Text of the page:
They have a nest behind our site. The female and male take turns sitting on the nest. They walk around the campground checking everyone out. The other day I missed a great photo when an alligator swam over to the nest. The male Sandhill poked the alligator with his beak and the alligator swam off. Notice the red eyes they have. The male is a few inches taller then the female but hard tell when they are not together.
Do you pick one word or phrase as your focus for the upcoming new year? Choosing a word can work as a meaningful guide throughout the year and be a compass for your goals.
Old friends Colleen and JB live far from one another, but for the past several years they meet on January 1st via telephone for their annual “summit”. They discuss their goals and dreams for the future. They come prepared with lists, notes, ideas for “word of the year” as well as a glass of champagne to make an optimistic toast.
The discussion always includes the usual topics like diet and exercise goals and often include budget/debt worries, creative ideas and travel plans. They bring their calendars to plan out a few trips to see one another (well, not this year!). It’s really refreshing to share a friend’s dreams and commit in writing to creative projects or specific action plans. They talk again frequently to check in on progress and offer support.
This year’s words:
Colleen ~ BREATHE. It’s been a stressful year with more to come, and the isolation has her wound up tight. Family health issues are all consuming and make her feel like a little helpless. Big on her action list are meditation, creativity as a release, and taking a good deep breath often.
JB ~ GRACE. Adopted from a book by Melanie Dale Calm the H*ck Down acronym “Gratitude, Read, Adapt, Create, and Engage.” All needed right now to navigate through this unusual and unknown territory ahead.
During the Pandemic, I’ve been fortunate to receive photos from family and friends who live in different locations. They contribute to the blog and add interest. This is a collaborative effort by neighbors in Massachusetts.
I received a photo of an owl sitting on a snow covered wall from my longtime friend Linda Dempster.
Later Linda sent me another photo of the owl who’d flown up in a tree. She’d received it from her neighbor. I asked her to ask the neighbor if they’d consent to the owl in the tree photo being posted on the blog. So thank you Linda and neighbor Anne Laibe Bertalino for the interesting owl photos and being the guest bloggers today.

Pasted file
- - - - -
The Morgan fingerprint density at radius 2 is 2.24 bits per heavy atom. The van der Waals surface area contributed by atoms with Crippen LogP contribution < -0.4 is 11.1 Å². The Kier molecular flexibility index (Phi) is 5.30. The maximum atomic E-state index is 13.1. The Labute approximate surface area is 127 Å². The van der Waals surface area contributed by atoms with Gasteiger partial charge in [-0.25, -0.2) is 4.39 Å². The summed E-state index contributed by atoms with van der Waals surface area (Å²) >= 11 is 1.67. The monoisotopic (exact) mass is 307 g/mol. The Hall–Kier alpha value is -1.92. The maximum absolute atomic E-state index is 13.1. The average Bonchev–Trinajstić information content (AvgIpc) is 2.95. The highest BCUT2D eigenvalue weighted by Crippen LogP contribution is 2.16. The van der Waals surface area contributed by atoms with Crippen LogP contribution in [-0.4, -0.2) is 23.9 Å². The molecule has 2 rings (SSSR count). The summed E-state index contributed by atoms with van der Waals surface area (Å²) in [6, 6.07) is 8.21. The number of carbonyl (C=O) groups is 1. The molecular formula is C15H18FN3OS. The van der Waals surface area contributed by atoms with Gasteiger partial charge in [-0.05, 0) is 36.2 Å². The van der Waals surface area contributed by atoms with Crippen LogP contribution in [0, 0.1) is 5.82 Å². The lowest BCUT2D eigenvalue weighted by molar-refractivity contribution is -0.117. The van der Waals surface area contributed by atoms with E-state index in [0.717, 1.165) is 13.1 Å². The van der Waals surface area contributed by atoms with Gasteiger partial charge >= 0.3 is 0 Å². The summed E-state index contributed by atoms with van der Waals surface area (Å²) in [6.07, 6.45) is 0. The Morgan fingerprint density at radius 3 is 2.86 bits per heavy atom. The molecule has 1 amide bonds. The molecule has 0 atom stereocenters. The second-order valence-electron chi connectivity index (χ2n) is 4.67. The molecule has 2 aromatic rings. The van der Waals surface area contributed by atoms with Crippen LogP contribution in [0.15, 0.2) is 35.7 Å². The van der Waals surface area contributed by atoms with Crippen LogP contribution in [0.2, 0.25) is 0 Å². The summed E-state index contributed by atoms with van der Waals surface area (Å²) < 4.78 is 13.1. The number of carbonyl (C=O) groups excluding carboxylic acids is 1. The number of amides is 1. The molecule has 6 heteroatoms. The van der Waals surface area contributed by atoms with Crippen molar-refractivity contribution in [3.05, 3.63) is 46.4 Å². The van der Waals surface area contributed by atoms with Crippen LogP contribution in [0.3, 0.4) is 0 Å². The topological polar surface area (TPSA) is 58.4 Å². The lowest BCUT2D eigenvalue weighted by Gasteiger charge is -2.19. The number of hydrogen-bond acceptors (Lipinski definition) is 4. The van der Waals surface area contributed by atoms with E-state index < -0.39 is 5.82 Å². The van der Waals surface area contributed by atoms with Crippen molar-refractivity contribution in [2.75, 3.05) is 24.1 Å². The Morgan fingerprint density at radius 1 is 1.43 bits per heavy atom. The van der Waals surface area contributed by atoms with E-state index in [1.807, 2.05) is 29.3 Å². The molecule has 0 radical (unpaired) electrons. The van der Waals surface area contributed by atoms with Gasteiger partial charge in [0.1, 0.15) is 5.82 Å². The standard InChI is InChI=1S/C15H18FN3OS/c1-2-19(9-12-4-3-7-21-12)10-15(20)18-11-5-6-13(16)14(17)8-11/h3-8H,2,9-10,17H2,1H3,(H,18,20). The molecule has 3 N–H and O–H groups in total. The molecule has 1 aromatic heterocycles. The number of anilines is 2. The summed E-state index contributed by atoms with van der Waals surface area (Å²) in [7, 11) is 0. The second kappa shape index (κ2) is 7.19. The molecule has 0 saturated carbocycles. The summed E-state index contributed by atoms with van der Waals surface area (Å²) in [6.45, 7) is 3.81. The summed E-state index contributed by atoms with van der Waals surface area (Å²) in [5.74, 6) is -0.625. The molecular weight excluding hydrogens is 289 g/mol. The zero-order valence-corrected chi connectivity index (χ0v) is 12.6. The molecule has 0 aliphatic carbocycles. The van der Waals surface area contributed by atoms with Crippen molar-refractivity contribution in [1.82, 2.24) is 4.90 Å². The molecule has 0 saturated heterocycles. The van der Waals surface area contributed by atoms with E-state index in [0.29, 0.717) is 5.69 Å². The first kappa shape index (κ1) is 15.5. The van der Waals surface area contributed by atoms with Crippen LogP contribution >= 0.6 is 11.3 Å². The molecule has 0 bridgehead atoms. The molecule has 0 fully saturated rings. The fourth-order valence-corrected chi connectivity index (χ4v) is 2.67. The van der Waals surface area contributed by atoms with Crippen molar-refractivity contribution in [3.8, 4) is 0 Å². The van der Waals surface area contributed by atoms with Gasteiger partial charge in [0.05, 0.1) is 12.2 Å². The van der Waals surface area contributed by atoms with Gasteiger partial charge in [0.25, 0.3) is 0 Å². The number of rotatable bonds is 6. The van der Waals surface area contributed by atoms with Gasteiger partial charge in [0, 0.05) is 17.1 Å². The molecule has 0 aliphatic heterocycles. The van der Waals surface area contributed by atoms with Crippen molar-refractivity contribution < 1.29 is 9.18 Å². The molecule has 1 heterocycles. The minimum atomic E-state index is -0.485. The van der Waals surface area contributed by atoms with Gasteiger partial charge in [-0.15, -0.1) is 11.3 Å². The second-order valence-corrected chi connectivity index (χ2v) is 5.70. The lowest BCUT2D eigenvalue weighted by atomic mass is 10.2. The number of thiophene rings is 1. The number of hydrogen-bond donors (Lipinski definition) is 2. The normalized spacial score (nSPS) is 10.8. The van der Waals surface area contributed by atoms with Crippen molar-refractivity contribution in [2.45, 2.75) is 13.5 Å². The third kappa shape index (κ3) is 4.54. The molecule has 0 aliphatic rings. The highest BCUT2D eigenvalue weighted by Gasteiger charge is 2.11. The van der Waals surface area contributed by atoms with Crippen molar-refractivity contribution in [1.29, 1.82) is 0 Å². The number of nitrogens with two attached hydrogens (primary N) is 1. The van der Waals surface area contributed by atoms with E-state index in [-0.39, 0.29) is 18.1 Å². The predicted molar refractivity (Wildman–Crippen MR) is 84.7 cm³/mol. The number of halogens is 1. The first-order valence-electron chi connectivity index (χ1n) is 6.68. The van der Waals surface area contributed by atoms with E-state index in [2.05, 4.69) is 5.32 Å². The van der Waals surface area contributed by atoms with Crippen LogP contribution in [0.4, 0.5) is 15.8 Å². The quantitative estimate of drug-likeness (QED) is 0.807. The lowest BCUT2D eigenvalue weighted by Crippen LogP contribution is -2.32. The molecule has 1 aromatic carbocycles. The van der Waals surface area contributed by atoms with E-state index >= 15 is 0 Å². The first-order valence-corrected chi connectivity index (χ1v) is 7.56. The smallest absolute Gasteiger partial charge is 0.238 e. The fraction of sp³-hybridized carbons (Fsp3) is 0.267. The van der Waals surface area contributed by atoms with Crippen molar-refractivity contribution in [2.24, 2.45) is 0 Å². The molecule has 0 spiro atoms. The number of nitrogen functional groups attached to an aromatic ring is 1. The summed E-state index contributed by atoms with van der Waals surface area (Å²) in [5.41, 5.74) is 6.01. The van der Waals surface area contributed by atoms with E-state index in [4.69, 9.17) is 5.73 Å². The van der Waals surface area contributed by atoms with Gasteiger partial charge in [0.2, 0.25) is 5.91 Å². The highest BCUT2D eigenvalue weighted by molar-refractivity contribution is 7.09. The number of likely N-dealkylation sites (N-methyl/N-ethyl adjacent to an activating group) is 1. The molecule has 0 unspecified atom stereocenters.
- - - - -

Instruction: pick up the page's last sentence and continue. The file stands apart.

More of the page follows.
In 2012 my most popular post was from guest blogger Shuey in Florida with his barred owl photo.
Guest blogger today is grandson Jack (13) who used Slo-Mo to capture lightning in a storm the other night. He texted it to me so I uploaded it and am sharing it with you. It was an unexpected bright spot to receive the lightning.
Here’s the link to the 12 second clip.
My sister has taken the role of a NYC tourist as she walks in the city and today she photographed Patience and Fortitude. They’re carved from pink Tennessee marble, designed by sculptor Edward Clark Potter.
On the University of Pittsburgh campus you can see this sculpture of Dr. Thomas E. Starzl, “father of organ transplantation”, seated on an iron memorial bench.
Someone added the mask! You can visit the sculpture on Pitt’s campus, by the Cathedral of Learning lawn.
Dr. Starzl’s bronze likeness was created by sculptorSusan Wagner and unveiled in June 2018 . The statue, sporting a mask during the COVID 19 Pandemic, was photographed by a friend of a friend and asks to remain anonymous.
Thanks for sharing this photo documenting our collective experience and reminding us of safety measures we can all practice.
“Wagner is best known locally for her three 12-foot-tall bronze statues of Roberto Clemente, Willie Stargell and Bill Mazeroski at PNC Park and of the Gulf War Memorial at the 14th Quartermaster headquarters in Greensburg.” From article by Deb Eardley in TribLive